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OP-ED: NAACP Questions City’s Underfunding of Job and Training Programs

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By George Holland, president, Oakland NACCP

 

(Thank you) Chairperson Larry Reid of the Community and Economic Development Committee…for placing on your committee’s agenda the issue of underfunding of our employment training organizations which provide services to low-income and re-entry populations.

The underfunding is a subject matter for which the NAACP-Oakland Chapter has repeatedly expressed our deep concerns.

 

This is especially true when we believe that there is an over-expenditure of scarce resources on city administrative costs for its own staff (possibly in violation of federal guidelines); the inability to expend the available funds in a timely manner, resulting in the return of grant money to the state (a problem which continues to this date).

 

Key budget meetings of the Workforce Investment Board, particularly those concerning budgeting for programs, being held in secret without the ability of the public to meaningfully participate; the continued underfunding of essential adult and youth programs; and, most importantly, the negative impact that these matters of concerns have upon essential and required services to the public.

 

As you are aware, Oakland has been hard hit in recent years by the national economic recession. While there are definite signs of improvement, it is also clear that Oakland continues to be slow to emerge form the recession.

 

Unemployment rates in the City remain well above the state norm and small businesses continue to shut down, further reducing available jobs. Local economic studies have shown that those jobs that are available require specific skill sets for which there are not enough training dollars for effective response from among our long term unemployed.

 

The limited available training dollars are focused away from the low-income and re-entry populations that make up such a large portion of our City’s unemployed.

 

Yet, the City of Oakland continues to underfund non-profit organizations, which provide employment training, choosing instead to invest heavily in its own administrative staff.

 

The negative impacts of these matters disproportionately affect persons of color.

 

We understand that the City Council, staring with the CED Committee, has oversight responsibility for the budgets and budget processes for Workforce Investment Act funds awarded to the city. Thus, we ask you to consider and deliberate on the issues we have raised.

Bay Area

Oakland Healthcare Unions Denounce CDC and California’s New Guidelines

While federal and California state guidelines now allow healthcare workers who test positive for COVID-19 to return to work without quarantining as long as they are asymptomatic until at least February 1, it’s unclear what this will mean for several Oakland healthcare facilities.

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Oakland Highland Hospital screening tent at the emergency entrance on July 5, 2021. Photo by Zack Haber.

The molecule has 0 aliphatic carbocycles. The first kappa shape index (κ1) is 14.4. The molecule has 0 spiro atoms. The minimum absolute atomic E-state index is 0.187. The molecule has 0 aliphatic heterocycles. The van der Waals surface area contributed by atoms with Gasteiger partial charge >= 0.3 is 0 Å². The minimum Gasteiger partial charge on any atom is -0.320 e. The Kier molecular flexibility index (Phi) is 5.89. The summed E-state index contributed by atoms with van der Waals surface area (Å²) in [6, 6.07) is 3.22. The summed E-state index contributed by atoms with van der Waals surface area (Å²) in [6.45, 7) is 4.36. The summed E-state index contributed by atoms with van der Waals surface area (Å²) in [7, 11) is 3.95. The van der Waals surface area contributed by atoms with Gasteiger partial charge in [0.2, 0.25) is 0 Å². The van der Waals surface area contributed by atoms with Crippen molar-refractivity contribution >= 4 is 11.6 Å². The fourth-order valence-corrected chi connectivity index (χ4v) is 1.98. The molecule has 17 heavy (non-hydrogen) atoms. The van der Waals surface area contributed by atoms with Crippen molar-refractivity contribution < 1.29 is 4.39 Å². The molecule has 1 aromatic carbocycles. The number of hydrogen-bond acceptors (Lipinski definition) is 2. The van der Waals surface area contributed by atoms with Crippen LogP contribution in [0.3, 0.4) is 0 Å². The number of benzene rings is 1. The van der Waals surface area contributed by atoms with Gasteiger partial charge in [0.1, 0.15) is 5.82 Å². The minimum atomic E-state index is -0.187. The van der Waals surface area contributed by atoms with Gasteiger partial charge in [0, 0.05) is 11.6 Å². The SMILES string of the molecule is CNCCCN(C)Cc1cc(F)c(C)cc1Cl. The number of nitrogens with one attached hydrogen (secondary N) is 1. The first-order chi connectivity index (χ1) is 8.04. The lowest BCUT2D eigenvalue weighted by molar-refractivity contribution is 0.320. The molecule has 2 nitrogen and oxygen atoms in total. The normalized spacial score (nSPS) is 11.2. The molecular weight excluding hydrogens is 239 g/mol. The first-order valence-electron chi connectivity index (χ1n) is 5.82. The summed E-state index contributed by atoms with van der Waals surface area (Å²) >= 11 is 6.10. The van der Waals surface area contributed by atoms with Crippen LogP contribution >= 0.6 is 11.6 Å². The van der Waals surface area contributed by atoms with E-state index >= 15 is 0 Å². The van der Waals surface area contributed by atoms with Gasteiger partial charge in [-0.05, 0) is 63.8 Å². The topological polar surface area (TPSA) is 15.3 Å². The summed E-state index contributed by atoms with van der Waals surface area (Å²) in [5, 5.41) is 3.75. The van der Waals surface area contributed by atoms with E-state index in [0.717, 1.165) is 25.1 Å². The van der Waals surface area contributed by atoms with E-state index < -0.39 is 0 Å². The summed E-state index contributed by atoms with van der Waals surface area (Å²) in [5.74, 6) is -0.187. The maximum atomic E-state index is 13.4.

Oakland Highland Hospital screening tent at the emergency entrance on July 5, 2021. Photo by Zack Haber.

By Zack Haber

Two unions representing healthcare professionals have denounced recent moves by the Center for Disease Control (CDC) and The California Department of Public Health that have eased, or in some cases temporarily eliminated, quarantining guidelines for those who have tested positive for COVID-19 or been directly exposed to the virus.

“Part of why there’s this rise in transmission is that people aren’t quite well and they’re able to come out and mingle with the public,” said Zenei Triunfo-Cortez in an interview. Triunfo-Cortez has worked as a registered nurse for 42 years, and she’s the president of National Nurses United (NNU), a registered nurses’ union with over 175,000 members.

On December 22 of last year, as news that the CDC was considering shortening their COVID-19 quarantine duration guidelines from 10 days to five days was spreading, the NNU published an open letter to the director of the CDC, Dr. Rochelle Walensky, that urged her to maintain the 10-day quarantine period.

“Weakening COVID-19 guidance now, in the face of what could be the most devastating COVID-19 surge yet,” the letter reads, “will only result in further transmission, illness and death.”

On December 23, the CDC changed their guidelines for healthcare workers. To address staffing shortages, the new guidelines stated that medical facilities could have both vaccinated and unvaccinated healthcare workers who test positive for the virus return to their jobs immediately without quarantining in certain crisis situations as long as they were either asymptomatic or mildly symptomatic.

On December 27, the CDC changed their guidelines for the rest of the population, shortening the quarantining period from 10 to five days. The new guidelines stated that as long as a COVID-positive person has no symptoms or their symptoms are resolving and they don’t have a fever, they can end their quarantine on the sixth day.

“The change is motivated by science demonstrating that the majority of [COVID-19] transmission occurs early in the course of the illness,” reads a statement from the CDC about the reduced quarantine guideline, “generally in the 1-2 days prior to onset of symptoms and 2-3 days after.”

In their letter, the NNU pointed to the extremely contagious Omicron variant, and warned “Now is not the time to relax protections.” They mentioned pressure from businesses to maintain profits “without regard for science or the health of employees or the public” as the primary motivation for shortening the quarantine time. The letter included a link to a story about Delta Airlines CEO Ed Bastian asking the CDC to consider such a change.